Death remains as unknown and mysterious as it always has. We can attempt a more positive spin when we talk of people having had a good life or dying ‘doing what they loved’ but really death can’t be appeased like that, even less so when death seems so unnecessary, wasteful and atrocious.

Many look to religion for answers often finding religion to seemingly be the cause. What should offer life and peace instead divides and condemns. True religion, genuine spirituality, can be found in anyone and maybe it’s in those moments, where the only honest response to death is silence, that we need to look within for a way forward.

There are no easy answers to the evil that took place in Sri Lanka. It is not ok. Yet the unrest, jealousy and ignorance within ourselves is not ok either. Until we begin to find ways within our own sphere of influence to be people who look to always love rather than hate, to always forgive rather than seek revenge, to always pursue peace rather than justification, to always welcome rather than judge, the world will not move forwards. So when we look at the injustice in our world and feel helpless to respond we need to be creative about what we can do.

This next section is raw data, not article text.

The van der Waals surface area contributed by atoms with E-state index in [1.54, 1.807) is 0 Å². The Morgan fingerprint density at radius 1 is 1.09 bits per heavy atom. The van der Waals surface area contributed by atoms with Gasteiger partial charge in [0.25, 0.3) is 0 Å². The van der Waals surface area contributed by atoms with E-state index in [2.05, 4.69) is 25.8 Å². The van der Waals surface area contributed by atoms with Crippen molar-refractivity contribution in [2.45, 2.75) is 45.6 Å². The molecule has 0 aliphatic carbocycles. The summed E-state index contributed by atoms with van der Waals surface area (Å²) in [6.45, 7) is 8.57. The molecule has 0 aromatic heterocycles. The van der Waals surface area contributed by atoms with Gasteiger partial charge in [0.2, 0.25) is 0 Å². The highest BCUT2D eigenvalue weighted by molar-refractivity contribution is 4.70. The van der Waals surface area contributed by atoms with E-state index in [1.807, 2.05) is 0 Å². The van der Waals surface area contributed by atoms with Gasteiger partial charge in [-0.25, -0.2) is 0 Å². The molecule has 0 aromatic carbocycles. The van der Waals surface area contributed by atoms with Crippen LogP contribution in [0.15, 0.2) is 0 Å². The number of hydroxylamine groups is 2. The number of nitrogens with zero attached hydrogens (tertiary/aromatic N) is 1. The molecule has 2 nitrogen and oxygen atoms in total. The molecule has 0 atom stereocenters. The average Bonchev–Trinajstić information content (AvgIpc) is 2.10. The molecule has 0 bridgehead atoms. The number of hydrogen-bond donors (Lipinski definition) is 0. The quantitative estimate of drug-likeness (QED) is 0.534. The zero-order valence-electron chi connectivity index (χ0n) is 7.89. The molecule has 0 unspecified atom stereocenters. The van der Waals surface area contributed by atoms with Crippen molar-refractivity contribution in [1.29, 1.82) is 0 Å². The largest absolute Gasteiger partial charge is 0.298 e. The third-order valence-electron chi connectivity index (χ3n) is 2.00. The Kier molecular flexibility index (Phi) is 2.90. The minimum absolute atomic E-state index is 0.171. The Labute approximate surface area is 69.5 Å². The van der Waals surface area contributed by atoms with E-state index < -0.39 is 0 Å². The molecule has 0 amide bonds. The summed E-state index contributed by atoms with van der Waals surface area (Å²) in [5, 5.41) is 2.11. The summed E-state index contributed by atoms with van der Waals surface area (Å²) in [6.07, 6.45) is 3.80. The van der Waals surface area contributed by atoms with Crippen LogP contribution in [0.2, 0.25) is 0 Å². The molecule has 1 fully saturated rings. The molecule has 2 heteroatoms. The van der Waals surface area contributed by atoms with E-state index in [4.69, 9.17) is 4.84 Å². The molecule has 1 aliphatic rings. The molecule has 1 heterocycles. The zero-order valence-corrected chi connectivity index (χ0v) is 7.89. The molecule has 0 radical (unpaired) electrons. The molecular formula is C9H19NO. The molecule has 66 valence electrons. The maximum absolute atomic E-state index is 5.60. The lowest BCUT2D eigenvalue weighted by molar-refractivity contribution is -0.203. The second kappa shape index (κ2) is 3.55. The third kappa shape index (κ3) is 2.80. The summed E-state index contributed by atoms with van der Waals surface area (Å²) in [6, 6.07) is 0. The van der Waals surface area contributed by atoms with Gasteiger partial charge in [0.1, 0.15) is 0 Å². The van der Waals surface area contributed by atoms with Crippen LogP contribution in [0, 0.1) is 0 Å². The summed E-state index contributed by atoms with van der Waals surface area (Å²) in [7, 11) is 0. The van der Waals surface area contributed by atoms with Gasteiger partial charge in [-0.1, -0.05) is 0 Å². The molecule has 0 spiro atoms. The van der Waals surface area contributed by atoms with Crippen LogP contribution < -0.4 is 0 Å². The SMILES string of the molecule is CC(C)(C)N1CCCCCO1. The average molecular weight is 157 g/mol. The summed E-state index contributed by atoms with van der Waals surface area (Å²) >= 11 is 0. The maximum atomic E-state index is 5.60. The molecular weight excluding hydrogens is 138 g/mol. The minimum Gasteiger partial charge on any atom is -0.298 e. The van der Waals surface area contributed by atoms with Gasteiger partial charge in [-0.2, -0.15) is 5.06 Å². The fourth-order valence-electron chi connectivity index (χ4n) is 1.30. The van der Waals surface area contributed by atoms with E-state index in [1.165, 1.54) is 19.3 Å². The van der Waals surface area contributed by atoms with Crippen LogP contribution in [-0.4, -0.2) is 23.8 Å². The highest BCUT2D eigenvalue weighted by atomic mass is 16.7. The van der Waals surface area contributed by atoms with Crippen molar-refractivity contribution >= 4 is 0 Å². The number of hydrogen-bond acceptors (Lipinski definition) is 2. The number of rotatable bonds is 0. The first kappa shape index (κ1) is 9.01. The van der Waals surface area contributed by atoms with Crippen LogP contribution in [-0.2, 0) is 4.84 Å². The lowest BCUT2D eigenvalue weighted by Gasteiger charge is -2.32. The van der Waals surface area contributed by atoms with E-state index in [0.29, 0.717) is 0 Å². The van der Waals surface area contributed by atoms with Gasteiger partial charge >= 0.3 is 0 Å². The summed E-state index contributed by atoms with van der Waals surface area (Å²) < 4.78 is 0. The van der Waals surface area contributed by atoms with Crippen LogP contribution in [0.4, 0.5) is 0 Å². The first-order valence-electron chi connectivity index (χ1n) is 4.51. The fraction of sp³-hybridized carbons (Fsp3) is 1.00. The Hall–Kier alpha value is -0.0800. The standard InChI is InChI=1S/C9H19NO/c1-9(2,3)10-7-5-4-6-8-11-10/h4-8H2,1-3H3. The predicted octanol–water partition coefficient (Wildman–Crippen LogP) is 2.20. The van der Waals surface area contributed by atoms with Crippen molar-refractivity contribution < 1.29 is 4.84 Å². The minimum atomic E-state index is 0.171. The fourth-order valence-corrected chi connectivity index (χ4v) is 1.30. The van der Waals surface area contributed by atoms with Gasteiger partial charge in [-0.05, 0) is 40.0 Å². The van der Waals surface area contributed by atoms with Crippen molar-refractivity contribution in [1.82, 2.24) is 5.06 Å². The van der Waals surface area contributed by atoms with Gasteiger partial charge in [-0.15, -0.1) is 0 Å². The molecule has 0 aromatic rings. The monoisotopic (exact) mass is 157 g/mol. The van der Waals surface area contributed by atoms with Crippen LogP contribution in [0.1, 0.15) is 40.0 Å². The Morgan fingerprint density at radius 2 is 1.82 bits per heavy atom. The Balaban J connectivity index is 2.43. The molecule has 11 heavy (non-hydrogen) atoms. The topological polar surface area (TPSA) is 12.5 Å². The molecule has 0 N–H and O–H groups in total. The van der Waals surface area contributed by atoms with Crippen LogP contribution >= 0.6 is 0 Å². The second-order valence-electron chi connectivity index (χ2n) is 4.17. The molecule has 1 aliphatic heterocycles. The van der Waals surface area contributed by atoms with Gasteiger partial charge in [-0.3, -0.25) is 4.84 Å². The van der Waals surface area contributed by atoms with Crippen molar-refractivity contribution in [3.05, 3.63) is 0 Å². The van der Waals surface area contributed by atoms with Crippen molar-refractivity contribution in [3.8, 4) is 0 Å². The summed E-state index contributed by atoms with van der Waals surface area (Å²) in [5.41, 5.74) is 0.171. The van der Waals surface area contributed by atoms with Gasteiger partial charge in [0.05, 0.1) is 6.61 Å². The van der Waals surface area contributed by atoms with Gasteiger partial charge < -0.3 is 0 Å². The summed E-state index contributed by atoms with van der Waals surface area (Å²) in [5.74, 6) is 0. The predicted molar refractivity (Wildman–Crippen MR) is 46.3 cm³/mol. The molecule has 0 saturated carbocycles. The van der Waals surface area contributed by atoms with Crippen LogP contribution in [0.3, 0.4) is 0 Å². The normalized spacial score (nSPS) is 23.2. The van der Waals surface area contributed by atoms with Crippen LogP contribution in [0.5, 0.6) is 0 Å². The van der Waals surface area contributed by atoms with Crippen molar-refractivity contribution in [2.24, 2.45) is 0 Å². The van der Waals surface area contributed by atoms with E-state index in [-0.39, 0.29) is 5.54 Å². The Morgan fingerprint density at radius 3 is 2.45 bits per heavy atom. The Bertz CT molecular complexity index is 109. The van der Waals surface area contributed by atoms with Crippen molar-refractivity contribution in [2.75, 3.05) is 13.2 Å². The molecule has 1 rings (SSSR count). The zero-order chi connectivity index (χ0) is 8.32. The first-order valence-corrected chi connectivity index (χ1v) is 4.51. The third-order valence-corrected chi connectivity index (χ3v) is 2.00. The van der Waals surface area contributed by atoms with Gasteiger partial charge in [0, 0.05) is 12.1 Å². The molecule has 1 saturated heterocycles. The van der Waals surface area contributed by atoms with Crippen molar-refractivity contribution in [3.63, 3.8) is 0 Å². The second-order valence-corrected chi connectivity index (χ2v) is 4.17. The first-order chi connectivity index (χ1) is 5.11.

Resurrection will only mean something if we begin to look for ways to bring hope, new life, new energy and new possibilities to those around us.

Death will always be held within mystery and maybe we need to allow it to be held, until at the right time, in the right ways, we can embrace resurrection. What often looks and feels like the end rarely is, life finds a way. What if there is always resurrection? What if it takes time; what if it can’t be rushed or forced? What if instead it could be welcomed, spoken of and celebrated? What if we become people who choose to celebrate resurrection wherever and whenever we find it and in doing so show the world that the ‘good news’ of Easter is for real, all year round.

The one about…a magical Easter

The days are getting longer and so much warmer. The March winds have subsided, making way for the April showers and now sunshine; Spring is well and truly here. The earth is responding. Blossom is falling, daffodils have all but been and gone, the bluebells are resounding as they carpet floor of the woods, the dawn chorus is echoing and new green shoots are sprouting in every tree and bush; the world around us is coming back to life and it’s magical!